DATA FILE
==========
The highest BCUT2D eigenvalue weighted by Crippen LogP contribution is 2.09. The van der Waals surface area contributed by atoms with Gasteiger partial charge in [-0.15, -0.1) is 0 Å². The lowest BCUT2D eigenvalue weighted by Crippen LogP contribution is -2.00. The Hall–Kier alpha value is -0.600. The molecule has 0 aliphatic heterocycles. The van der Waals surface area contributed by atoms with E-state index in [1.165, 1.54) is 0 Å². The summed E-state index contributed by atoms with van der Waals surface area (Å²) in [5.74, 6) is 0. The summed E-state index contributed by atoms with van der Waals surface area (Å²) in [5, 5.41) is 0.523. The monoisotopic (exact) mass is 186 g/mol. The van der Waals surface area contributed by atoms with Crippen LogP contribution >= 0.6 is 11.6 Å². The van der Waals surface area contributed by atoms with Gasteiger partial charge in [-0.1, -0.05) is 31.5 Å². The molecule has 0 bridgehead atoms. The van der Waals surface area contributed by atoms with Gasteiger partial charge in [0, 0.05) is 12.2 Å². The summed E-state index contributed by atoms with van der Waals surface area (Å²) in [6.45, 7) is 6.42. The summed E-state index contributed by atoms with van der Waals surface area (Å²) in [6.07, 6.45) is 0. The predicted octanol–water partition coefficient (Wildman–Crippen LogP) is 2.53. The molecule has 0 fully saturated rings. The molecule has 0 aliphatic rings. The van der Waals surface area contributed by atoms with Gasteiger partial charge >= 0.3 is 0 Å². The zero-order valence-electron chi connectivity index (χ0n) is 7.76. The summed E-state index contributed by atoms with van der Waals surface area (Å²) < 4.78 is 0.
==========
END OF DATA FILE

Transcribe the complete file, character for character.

The highest BCUT2D eigenvalue weighted by Crippen LogP contribution is 2.09. The van der Waals surface area contributed by atoms with Gasteiger partial charge in [-0.15, -0.1) is 0 Å². The lowest BCUT2D eigenvalue weighted by Crippen LogP contribution is -2.00. The Hall–Kier alpha value is -0.600. The molecule has 0 aliphatic heterocycles. The van der Waals surface area contributed by atoms with E-state index in [1.165, 1.54) is 0 Å². The summed E-state index contributed by atoms with van der Waals surface area (Å²) in [5.74, 6) is 0. The summed E-state index contributed by atoms with van der Waals surface area (Å²) in [5, 5.41) is 0.523. The monoisotopic (exact) mass is 186 g/mol. The van der Waals surface area contributed by atoms with Crippen LogP contribution >= 0.6 is 11.6 Å². The van der Waals surface area contributed by atoms with Gasteiger partial charge in [-0.1, -0.05) is 31.5 Å². The molecule has 0 bridgehead atoms. The van der Waals surface area contributed by atoms with Gasteiger partial charge in [0, 0.05) is 12.2 Å². The summed E-state index contributed by atoms with van der Waals surface area (Å²) in [6.45, 7) is 6.42. The summed E-state index contributed by atoms with van der Waals surface area (Å²) in [6.07, 6.45) is 0. The predicted octanol–water partition coefficient (Wildman–Crippen LogP) is 2.53. The molecule has 0 fully saturated rings. The molecule has 0 aliphatic rings. The van der Waals surface area contributed by atoms with Gasteiger partial charge >= 0.3 is 0 Å². The zero-order valence-electron chi connectivity index (χ0n) is 7.76. The summed E-state index contributed by atoms with van der Waals surface area (Å²) < 4.78 is 0.